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Honey festival showcases local beekeepers

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LAKE GEORGE — Residents and vendors from all over the Capital Region and Adirondacks attended the Sweet Bee’s Honey Festival in Lake George on Sunday.

The main organizer of the event Marvin Baum said this is the first time the festival has been held in the upstate and the purpose behind it was multifaceted.

“The whole idea is to make people aware of honey. Often what you get from the store is imported from China or India and can have other sugars added,” Baum said. “These are local beekeepers from New York State.”

Baum said they have held others in Monroe and Hempstead, NY. Baum said he wanted to try the Adirondacks because it was beautiful and reminds of his summer trips to the area.

Baum said having a historic tie to the setting is also something he looks for, which made Fort William Henry an ideal location. He said his events are also meant to raise awareness of local attractions and generate more interest in history.

The event, originally planned to take place on the lawn, was moved inside due to the excessive heat, according to Baum. He said not only was it very hot for guests, but many of the products such as cheese and chocolates would melt if the event had stayed outdoors.

Baum said the honey festival is in a way an outgrowth of a 35th anniversary of Woodstock celebration he helped organize 15 years ago. Through that process, he was able to make connections with local and regional vendors and create a network for specialty events.

He said he expected the attendance Sunday to be somewhere between 1,500 and 2,500 people. In addition to vendors, there was live music from The Roues Brothers, line dancing, crafts activities for children and tickets also included access to Fort William Henry.

Glenville resident Tyler Zepf said was excited for the festival and drove up specifically for the event in hopes of gaining some knowledge about his newest hobby.

“I’m a new beekeeper so I wanted to come get info on different products that can be made and get tips from people who have been doing it for a while,” Zepf said. “I’m collecting info from any source I can.”

Zepf said he keeps bees mostly as a hobby, but ideally he would like to make some money from the process so that it eventually can pay for itself.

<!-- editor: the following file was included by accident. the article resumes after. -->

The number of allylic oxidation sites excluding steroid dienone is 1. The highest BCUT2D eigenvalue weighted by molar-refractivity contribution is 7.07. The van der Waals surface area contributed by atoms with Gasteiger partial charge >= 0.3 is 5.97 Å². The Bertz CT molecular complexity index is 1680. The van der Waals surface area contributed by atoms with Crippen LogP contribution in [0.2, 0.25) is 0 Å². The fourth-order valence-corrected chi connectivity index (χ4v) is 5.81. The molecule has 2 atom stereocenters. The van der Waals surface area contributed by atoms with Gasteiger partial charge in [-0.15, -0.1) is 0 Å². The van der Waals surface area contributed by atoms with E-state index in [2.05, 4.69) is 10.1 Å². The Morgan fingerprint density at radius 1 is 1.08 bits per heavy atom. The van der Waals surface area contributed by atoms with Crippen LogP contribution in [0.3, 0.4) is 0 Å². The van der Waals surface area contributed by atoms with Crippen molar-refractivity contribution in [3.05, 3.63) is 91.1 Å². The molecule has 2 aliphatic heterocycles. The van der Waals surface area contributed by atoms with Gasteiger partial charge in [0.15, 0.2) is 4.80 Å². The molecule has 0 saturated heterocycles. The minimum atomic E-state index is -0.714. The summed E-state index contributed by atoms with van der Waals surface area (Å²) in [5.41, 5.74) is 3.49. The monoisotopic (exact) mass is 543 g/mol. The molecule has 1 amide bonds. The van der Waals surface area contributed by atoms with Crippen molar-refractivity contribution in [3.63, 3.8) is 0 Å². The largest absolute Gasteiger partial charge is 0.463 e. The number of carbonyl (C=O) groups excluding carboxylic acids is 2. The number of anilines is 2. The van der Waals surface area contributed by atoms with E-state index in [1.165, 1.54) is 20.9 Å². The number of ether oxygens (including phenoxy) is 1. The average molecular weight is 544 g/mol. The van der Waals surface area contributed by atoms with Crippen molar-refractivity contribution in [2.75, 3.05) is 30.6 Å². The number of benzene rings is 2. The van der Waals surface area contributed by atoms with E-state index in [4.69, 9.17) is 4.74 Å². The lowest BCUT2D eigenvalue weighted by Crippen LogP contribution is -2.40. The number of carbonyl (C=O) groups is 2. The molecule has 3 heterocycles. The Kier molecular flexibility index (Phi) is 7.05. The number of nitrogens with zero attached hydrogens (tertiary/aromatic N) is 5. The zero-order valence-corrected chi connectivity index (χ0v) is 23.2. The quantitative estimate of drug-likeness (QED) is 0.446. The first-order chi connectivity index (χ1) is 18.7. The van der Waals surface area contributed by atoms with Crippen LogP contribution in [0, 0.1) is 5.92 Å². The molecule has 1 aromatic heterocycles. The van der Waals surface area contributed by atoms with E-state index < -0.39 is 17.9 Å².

He said he had already spoken to other keepers who said they had similar problems over the winter with keeping their hives alive and he was relieved to know it wasn’t necessarily a mistake he made.

“It went the same for a lot of other keepers, so at least I know I’m on the right track,” Zepf said.

Susan Wolf, co-founder of Monroe, NY based Adi’s Bees, brought along a live section of a hive to put on display in a large case with glass to see inside. The box contained a brood frame, where eggs in a hive are laid, with primarily worker bees and drones, but also a queen.

“It’s always a hit,” Wolf said.

Wolf said she started because her son heard bees populations were dying off and wanted to get involved. She said in her honey there were no ingredients added and the different varieties and flavors were the result of which species of flower the bees harvested.

Another honey vendor, Truth Honey, made the trip all the way from Atlanta to attend and show off their products. President of Truth Honey Dior Davis said her company tries to get to as many honey festivals as they can all across the country and they have worked with Marvin on several of his events in the past.

Davis said Truth produces 44 different flavors and multiple kinds for different purposes, with one of their most popular being grilling marinades in flavors such as jerk chicken and mesquite.

Baum said this festival is also an attempt to gauge interest for planning other events in the area in the future and he still has many connections in the music industry from the original Woodstock celebration he planned.

“We’re here to test out the market,” Baum said. “We want to see what the response is from people and see if this is something we can really grow and develop.”

Samuel Northrop is the education reporter for The Post-Star. He can be reached at snorthrop@poststar.com.

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